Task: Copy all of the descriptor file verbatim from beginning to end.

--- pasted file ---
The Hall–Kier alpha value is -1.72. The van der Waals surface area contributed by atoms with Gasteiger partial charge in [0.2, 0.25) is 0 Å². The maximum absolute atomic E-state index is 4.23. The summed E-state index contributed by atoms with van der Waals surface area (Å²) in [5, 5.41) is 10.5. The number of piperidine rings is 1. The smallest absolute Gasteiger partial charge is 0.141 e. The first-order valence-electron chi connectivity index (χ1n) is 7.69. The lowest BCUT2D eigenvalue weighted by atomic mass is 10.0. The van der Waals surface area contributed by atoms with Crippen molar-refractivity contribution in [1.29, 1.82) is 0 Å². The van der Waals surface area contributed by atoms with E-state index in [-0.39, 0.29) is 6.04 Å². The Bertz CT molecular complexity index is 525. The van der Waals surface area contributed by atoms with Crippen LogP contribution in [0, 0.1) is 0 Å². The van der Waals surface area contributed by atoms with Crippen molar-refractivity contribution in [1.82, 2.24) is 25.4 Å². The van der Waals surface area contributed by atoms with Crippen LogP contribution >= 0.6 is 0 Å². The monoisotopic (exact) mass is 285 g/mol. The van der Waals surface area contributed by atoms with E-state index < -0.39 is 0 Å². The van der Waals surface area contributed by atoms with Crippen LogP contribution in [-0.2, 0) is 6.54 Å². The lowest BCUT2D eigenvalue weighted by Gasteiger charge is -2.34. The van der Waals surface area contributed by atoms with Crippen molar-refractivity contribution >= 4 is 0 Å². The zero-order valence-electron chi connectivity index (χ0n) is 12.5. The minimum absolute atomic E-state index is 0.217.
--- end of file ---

The Hall–Kier alpha value is -1.72. The van der Waals surface area contributed by atoms with Gasteiger partial charge in [0.2, 0.25) is 0 Å². The maximum absolute atomic E-state index is 4.23. The summed E-state index contributed by atoms with van der Waals surface area (Å²) in [5, 5.41) is 10.5. The number of piperidine rings is 1. The smallest absolute Gasteiger partial charge is 0.141 e. The first-order valence-electron chi connectivity index (χ1n) is 7.69. The lowest BCUT2D eigenvalue weighted by atomic mass is 10.0. The van der Waals surface area contributed by atoms with Crippen molar-refractivity contribution in [1.29, 1.82) is 0 Å². The van der Waals surface area contributed by atoms with E-state index in [-0.39, 0.29) is 6.04 Å². The Bertz CT molecular complexity index is 525. The van der Waals surface area contributed by atoms with Crippen LogP contribution in [0, 0.1) is 0 Å². The van der Waals surface area contributed by atoms with Crippen molar-refractivity contribution in [1.82, 2.24) is 25.4 Å². The van der Waals surface area contributed by atoms with Crippen LogP contribution >= 0.6 is 0 Å². The monoisotopic (exact) mass is 285 g/mol. The van der Waals surface area contributed by atoms with E-state index < -0.39 is 0 Å². The van der Waals surface area contributed by atoms with Crippen LogP contribution in [-0.2, 0) is 6.54 Å². The lowest BCUT2D eigenvalue weighted by Gasteiger charge is -2.34. The van der Waals surface area contributed by atoms with Crippen molar-refractivity contribution >= 4 is 0 Å². The zero-order valence-electron chi connectivity index (χ0n) is 12.5. The minimum absolute atomic E-state index is 0.217.